Existing monotone cubic interpolation methods     are successful in solving many practical problems. However, they are C1 and not fit for certain applications that require a higher degree of smoothness. For a C2 continuous monotone interpolation, a quintic polynomial is required    , or some subdivision of intervals needs to be performed    . An issue with these methods is that the derivative of the interpolation curve can have global oscillations and this limits their usage. There are methods existing for either monotone   or with nonoscillation derivatives   . In general, a monotone polynomial spline method requires certain constraints on their slope estimate to be satisfied.
In this article, we propose an unconditionally monotone interpolation method that is only quartic, with the C2 continuity over the entire domain. The new method has no nonphysical oscillation with its derivative and is 3rd order accurate in space.
2. The Solution Procedure
2.1. Description of the Problem
A set of points are specified for with ordered increasingly as well as , i.e. and hold for each integer i in range, as shown in Figure 1. Here N is the number of intervals defined by the given points.
The problem is to construct an explicit polynomial curve that passes all the given data points, i.e., , for , and has a continuous second derivative. In addition, the curve must be strictly increasing (being monotonic ). Furthermore, the derivative of the interpolation function, should have no unnecessary oscillations. Figure 2 demonstrates the oscillation in the derivative space of a monotone interpolation obtained with a simple Hermite-interpolation method applied to a radioactive particle energy distribution problem.
Figure 1. A monotone interpolation of a strictly increasing data set .
Figure 2. Oscillation in the slope-space of a monotone interpolation. Although the slope of the spline function (red curve) is positive and matches the given areas in each interval defined by the black polylines, thus, exactly passes each data point, such a monotone interpolation is unfit in certain applications like rebinning a data set of radiation energy counts.
2.2. Reduction of the Problem
We consider a reduced problem in the slope space of the original problem. Let the slope function , then if satisfy that
and has a continuous first derivative (being C1). Then, we can see that the integral of
not only passes through all the data points, but also has a well-defined second derivative. Therefore, we pursue the solution of the reduced problem by finding certain that satisfy the above given constraints.
The domain is divided to N intervals with interval i defined by . The partial area is bounded by two lines: , and the boundaries of interval i, here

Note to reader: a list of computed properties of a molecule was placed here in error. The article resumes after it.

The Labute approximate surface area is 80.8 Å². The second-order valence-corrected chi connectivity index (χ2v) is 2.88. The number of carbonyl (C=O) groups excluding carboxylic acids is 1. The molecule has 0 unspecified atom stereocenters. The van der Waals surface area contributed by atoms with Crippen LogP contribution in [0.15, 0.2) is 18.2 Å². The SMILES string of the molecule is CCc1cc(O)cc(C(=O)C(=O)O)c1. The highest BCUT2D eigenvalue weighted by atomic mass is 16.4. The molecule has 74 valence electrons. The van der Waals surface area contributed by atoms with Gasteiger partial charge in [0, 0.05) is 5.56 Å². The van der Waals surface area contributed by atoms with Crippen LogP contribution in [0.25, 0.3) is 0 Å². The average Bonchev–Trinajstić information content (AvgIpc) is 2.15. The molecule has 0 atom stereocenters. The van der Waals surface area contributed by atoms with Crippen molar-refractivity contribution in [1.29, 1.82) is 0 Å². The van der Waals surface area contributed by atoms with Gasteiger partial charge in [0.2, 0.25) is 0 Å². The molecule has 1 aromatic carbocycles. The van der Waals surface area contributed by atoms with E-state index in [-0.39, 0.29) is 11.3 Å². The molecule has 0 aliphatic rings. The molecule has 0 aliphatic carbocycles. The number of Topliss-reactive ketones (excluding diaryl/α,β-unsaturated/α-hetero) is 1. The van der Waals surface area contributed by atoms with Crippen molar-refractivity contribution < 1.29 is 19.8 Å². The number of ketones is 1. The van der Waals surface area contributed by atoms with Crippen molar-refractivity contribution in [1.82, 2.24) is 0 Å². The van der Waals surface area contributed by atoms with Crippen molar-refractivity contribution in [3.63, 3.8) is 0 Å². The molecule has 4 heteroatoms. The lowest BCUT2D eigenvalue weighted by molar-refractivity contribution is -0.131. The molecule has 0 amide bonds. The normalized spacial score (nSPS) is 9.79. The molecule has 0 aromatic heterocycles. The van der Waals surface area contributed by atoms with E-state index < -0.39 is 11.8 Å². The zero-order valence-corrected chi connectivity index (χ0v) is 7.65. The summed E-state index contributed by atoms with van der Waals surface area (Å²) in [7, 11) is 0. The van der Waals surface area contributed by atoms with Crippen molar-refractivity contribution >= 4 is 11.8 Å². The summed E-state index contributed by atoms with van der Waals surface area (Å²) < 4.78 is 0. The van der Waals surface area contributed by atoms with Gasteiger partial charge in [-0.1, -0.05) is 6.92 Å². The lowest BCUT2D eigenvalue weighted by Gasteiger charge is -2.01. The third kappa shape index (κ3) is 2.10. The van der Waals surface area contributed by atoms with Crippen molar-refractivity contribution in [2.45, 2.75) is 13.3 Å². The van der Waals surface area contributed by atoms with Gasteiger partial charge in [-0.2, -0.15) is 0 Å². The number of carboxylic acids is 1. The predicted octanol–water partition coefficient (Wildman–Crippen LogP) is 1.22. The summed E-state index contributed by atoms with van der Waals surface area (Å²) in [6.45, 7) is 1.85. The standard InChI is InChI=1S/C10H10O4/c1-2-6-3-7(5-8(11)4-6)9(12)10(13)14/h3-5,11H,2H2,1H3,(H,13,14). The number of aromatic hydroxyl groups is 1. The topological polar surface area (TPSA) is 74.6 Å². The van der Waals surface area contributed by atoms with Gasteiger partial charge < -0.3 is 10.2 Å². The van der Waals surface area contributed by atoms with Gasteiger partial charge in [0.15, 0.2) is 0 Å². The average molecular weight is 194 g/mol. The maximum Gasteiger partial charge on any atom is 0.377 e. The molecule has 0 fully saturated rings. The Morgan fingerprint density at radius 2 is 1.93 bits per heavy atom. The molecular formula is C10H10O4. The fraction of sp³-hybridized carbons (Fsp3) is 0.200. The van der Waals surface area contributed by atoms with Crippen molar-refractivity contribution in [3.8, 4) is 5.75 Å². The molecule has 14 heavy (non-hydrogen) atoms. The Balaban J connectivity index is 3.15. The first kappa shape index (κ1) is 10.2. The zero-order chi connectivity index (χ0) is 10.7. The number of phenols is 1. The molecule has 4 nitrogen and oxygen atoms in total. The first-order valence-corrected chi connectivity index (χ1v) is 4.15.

where . A solution of the problem must satisfy Equations (1), (2), and (3), and without unnecessary oscillation.
The above description corresponds to certain statistics problems such as re-binning of a radioactive particle energy distribution (see Figure 3 on the next page), with the x-axis being the energy and y-axis being the denisty of particles in each energy bin. A requirement for energy re-binning is that the curve has to be smooth for differentiation, i.e. is C2. Not only that, the solution needs to have no oscillation for a minimal slope variation. Therefore, as the solution is mapped to a different bin-structure, it still makes physical sense.
There can be an infinite number of candidates of the solution. To limit the choices we consider a Hermite cubic-spline between an arbitrarily given pair of data points and (here L and R stand for the “left” and “right” boundaries of an interval) such that
where is a non-dimensional parameter. are the estimates of , are the estimates of on the left and the right ends of a given interval. are the Hermit cubic spline base functions that
Next, we will show that how can be constructed with the above Hermite spline to satisfy Equations (1), (2), and (3), by properly choosing a set of control points.
Figure 3. A good monotone interpolation should have no nonphysical oscillations in its slope space besides matching the given areas under the black polylines bounded inside each interval exactly. The green curve is such a positive function that satisfies the said constraints, obtained with the proposed interpolation method.
2.3. Area-Matching for Selecting Control Points on Interval-Walls
The slope of , at each inner data point can be estimated numerically. For example, using a quadratic interpolation on the three points and , one is able to obtain an estimate of , except at the left and right boundaries. We consider the reduced problem as an interface reconstruction problem for volume conservation. The approach is to construct the geometry of the interface contained in interval i and to match the partial volume (area) for each i. The interface piece constructed in interval i in general does not match with the pieces constructed in its neighbor intervals on boundaries. We will apply a Hermit spline later to eliminate the gaps and ensure a global slope continuation of .
To start with, we consider a given internal as shown in Figure 4. The average of in this interval, hi is defined in Equation (4). We replace the subscripts “i” with “L” (left) and “i + 1” with “R” (right) for generality and let the width of the interval be . We build a local Cartesian coordinate system with its origin at , and let a quadratic curve represent the interface, such that
For slope match at the left end and the right end , we have
The area matching means the integral of over the interval is 0, or